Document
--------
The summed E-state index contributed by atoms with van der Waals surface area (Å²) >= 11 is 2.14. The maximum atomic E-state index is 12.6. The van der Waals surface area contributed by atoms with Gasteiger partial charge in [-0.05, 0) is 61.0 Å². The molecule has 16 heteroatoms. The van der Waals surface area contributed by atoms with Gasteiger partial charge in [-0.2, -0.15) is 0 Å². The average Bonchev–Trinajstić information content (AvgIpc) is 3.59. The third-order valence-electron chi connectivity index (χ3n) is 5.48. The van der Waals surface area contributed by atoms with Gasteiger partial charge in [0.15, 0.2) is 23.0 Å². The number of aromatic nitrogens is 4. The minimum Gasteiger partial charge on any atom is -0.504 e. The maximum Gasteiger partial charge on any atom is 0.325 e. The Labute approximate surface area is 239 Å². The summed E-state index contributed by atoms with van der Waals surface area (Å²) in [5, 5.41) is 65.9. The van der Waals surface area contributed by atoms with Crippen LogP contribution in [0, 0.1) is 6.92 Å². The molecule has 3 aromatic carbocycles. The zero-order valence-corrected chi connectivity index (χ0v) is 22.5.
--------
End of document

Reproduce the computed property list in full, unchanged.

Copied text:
The summed E-state index contributed by atoms with van der Waals surface area (Å²) >= 11 is 2.14. The maximum atomic E-state index is 12.6. The van der Waals surface area contributed by atoms with Gasteiger partial charge in [-0.05, 0) is 61.0 Å². The molecule has 16 heteroatoms. The van der Waals surface area contributed by atoms with Gasteiger partial charge in [-0.2, -0.15) is 0 Å². The average Bonchev–Trinajstić information content (AvgIpc) is 3.59. The third-order valence-electron chi connectivity index (χ3n) is 5.48. The van der Waals surface area contributed by atoms with Gasteiger partial charge in [0.15, 0.2) is 23.0 Å². The number of aromatic nitrogens is 4. The minimum Gasteiger partial charge on any atom is -0.504 e. The maximum Gasteiger partial charge on any atom is 0.325 e. The Labute approximate surface area is 239 Å². The summed E-state index contributed by atoms with van der Waals surface area (Å²) in [5, 5.41) is 65.9. The van der Waals surface area contributed by atoms with Crippen LogP contribution in [0, 0.1) is 6.92 Å². The molecule has 3 aromatic carbocycles. The zero-order valence-corrected chi connectivity index (χ0v) is 22.5.